Ahead of this week's Presidents Cup, our two senior golf writers debate the hot topics surrounding the matches in South Korea.
ESPN.com senior writer Jason Sobel: I was texting with a PGA Tour pro the other day ( I know, nice namedrop/humblebrag to kick this thing off) and joked that the Presidents Cup is my favorite event. He knew I was joking because, well, the Presidents Cup isn't anybody's favorite event. But I always kind of feel badly for it, if you can feel badly for an inanimate competition. It too often gets compared unfavorably with the Ryder Cup and always gets squeezed in during football season.
In fact, I'm guessing not too many people who aren't diehard golf fans even realize it's being contested this week -- and sure, some of that has to do with the fact that it's in South Korea, which means middle-of-the-night coverage here in the United States. Poor, poor Presidents Cup ...
ESPN.com senior writer Bob Harig: Even when it's in the U.S., many don't know what it is or that it is being played. It's a shame, because back when this was being conceived some 20 years ago, the thought was that it was too much, that the American players would never buy into doing this every year with the Ryder Cup.
And yet, the players seem to love it. They want to make this team every much as they want to make the Ryder Cup team. And despite fears to the contrary, there's never been a U.S. player who skipped it when eligible. The event does have its merits, and it has a few differences from the Ryder Cup to give it some uniqueness.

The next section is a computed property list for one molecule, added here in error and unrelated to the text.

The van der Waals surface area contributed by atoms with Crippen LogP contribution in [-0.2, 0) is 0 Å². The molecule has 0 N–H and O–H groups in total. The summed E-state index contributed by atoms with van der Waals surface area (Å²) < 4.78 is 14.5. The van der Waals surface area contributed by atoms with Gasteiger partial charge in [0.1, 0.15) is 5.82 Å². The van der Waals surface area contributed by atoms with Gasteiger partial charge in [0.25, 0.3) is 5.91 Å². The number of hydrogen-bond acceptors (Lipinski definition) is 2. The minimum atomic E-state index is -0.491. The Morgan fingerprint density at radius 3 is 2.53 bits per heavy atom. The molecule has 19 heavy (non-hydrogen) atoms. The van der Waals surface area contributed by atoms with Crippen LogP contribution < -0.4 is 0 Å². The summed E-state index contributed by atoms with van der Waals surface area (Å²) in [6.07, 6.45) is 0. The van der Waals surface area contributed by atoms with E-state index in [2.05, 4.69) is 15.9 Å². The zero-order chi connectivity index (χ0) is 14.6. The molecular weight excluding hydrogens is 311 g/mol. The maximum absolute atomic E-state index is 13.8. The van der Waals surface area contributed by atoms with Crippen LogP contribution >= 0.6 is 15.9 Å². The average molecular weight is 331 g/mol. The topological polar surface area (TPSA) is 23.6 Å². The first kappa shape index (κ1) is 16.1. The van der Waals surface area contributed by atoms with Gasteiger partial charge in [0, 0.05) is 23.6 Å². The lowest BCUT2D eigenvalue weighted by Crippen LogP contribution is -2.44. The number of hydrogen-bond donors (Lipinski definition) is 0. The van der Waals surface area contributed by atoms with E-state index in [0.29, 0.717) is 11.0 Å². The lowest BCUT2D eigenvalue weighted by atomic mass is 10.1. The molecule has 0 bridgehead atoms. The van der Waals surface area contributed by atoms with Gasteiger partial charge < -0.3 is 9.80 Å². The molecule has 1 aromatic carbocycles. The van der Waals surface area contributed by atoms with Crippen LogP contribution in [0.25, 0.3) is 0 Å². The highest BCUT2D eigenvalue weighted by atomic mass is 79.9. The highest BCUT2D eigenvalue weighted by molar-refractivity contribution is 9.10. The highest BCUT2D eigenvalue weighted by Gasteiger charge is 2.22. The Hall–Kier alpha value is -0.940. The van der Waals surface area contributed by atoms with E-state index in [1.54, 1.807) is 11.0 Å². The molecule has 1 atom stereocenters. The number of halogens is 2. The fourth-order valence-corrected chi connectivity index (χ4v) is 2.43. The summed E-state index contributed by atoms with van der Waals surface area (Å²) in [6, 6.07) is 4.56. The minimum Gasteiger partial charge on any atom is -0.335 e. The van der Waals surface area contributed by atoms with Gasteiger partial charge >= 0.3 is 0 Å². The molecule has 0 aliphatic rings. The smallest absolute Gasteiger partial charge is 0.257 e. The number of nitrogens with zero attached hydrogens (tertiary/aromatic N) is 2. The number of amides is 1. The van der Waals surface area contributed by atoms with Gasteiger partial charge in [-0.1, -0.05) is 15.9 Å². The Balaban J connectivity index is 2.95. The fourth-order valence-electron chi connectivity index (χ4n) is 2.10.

Sobel: You make a great point about the players. I was one of those who figured the Americans would tire of competing free of charge every year, but even a been-there, done-that kind of guy like Phil Mickelson was elated to be picked. Heck, Jim Furyk withdrew due to injury and still made the trip. And in some ways, it's more entertaining than the Ryder Cup.
I love the fact that captains can match up players rather than a blind draw -- and because of that, I'd be shocked if we didn't get a Jordan Spieth-Jason Day singles match this Sunday, which would have to be dumb luck in the other format. But the Ryder Cup has two things this will never have: A better, longer tradition and a more unified opponent to the U.S. team. As much as they try, it's difficult to get players from Australia and South Korea and South Africa and India to band together as a tight-knit unit.
Harig: And you nailed the problem. There will never be the passion from the international side. What are they playing for? The Europeans play for their tour, mostly. It has become a huge source of pride for them -- not to mention an all-important money-maker for the European Tour. The players rally behind that.
Even though many of them play the PGA Tour as well, they are required to play the European Tour in order to qualify for the European team. They have a slight chip on their shoulders that plays out well in the Ryder Cup. Nearly all the International players compete on the PGA Tour just like their opponents. It's almost impossible to simulate the same angst.
Sobel: And that's why I like players in this who are especially motivated. Two years ago, Graham DeLaet and Brendon de Jonge played like guys who were ready to break through for their first PGA Tour wins soon thereafter. That hasn't played out the way I would've thought (or they would've envisioned), but I see Danny Lee as a player who could get even further on people's radars this week. He's originally from South Korea, moving to New Zealand when he was 10, and he's already a PGA Tour winner who competed in the Tour Championship.
In short, he's better than most observers realize, but if they're paying attention this week, they'll notice him. Got anyone who could make a splash for the U.S. side? And don't tell me Spieth ...